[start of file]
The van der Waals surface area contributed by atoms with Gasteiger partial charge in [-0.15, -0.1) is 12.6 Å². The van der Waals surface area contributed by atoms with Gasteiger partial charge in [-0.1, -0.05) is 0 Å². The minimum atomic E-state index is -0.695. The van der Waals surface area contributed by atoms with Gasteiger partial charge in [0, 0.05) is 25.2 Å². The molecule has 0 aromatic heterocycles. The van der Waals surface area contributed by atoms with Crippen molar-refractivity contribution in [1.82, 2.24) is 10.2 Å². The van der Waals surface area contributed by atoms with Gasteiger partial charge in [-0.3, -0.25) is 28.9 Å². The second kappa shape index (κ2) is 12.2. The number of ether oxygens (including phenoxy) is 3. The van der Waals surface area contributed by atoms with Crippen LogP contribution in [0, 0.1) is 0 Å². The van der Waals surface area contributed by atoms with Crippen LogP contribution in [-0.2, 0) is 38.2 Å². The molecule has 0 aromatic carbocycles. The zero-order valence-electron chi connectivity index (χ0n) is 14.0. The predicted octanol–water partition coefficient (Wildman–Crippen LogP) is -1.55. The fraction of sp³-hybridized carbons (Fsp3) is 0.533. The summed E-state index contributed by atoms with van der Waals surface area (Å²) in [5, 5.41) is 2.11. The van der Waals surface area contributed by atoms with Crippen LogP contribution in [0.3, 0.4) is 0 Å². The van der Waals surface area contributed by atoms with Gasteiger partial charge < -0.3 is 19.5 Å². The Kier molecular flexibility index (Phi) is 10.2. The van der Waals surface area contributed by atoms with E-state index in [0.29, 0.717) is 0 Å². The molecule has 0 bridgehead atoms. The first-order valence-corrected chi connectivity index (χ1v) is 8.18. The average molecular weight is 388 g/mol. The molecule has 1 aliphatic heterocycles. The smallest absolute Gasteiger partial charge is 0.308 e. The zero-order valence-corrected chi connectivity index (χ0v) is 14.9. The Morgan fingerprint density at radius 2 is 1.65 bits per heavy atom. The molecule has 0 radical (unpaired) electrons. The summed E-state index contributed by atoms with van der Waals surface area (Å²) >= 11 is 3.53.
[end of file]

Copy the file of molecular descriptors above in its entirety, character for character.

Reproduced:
The van der Waals surface area contributed by atoms with Gasteiger partial charge in [-0.15, -0.1) is 12.6 Å². The van der Waals surface area contributed by atoms with Gasteiger partial charge in [-0.1, -0.05) is 0 Å². The minimum atomic E-state index is -0.695. The van der Waals surface area contributed by atoms with Gasteiger partial charge in [0, 0.05) is 25.2 Å². The molecule has 0 aromatic heterocycles. The van der Waals surface area contributed by atoms with Crippen molar-refractivity contribution in [1.82, 2.24) is 10.2 Å². The van der Waals surface area contributed by atoms with Gasteiger partial charge in [-0.3, -0.25) is 28.9 Å². The second kappa shape index (κ2) is 12.2. The number of ether oxygens (including phenoxy) is 3. The van der Waals surface area contributed by atoms with Crippen LogP contribution in [0, 0.1) is 0 Å². The van der Waals surface area contributed by atoms with Crippen LogP contribution in [-0.2, 0) is 38.2 Å². The molecule has 0 aromatic carbocycles. The zero-order valence-electron chi connectivity index (χ0n) is 14.0. The predicted octanol–water partition coefficient (Wildman–Crippen LogP) is -1.55. The fraction of sp³-hybridized carbons (Fsp3) is 0.533. The summed E-state index contributed by atoms with van der Waals surface area (Å²) in [5, 5.41) is 2.11. The van der Waals surface area contributed by atoms with Crippen LogP contribution in [0.3, 0.4) is 0 Å². The van der Waals surface area contributed by atoms with Gasteiger partial charge < -0.3 is 19.5 Å². The Kier molecular flexibility index (Phi) is 10.2. The van der Waals surface area contributed by atoms with E-state index in [0.29, 0.717) is 0 Å². The molecule has 0 bridgehead atoms. The first-order valence-corrected chi connectivity index (χ1v) is 8.18. The average molecular weight is 388 g/mol. The molecule has 1 aliphatic heterocycles. The smallest absolute Gasteiger partial charge is 0.308 e. The zero-order valence-corrected chi connectivity index (χ0v) is 14.9. The Morgan fingerprint density at radius 2 is 1.65 bits per heavy atom. The molecule has 0 radical (unpaired) electrons. The summed E-state index contributed by atoms with van der Waals surface area (Å²) >= 11 is 3.53.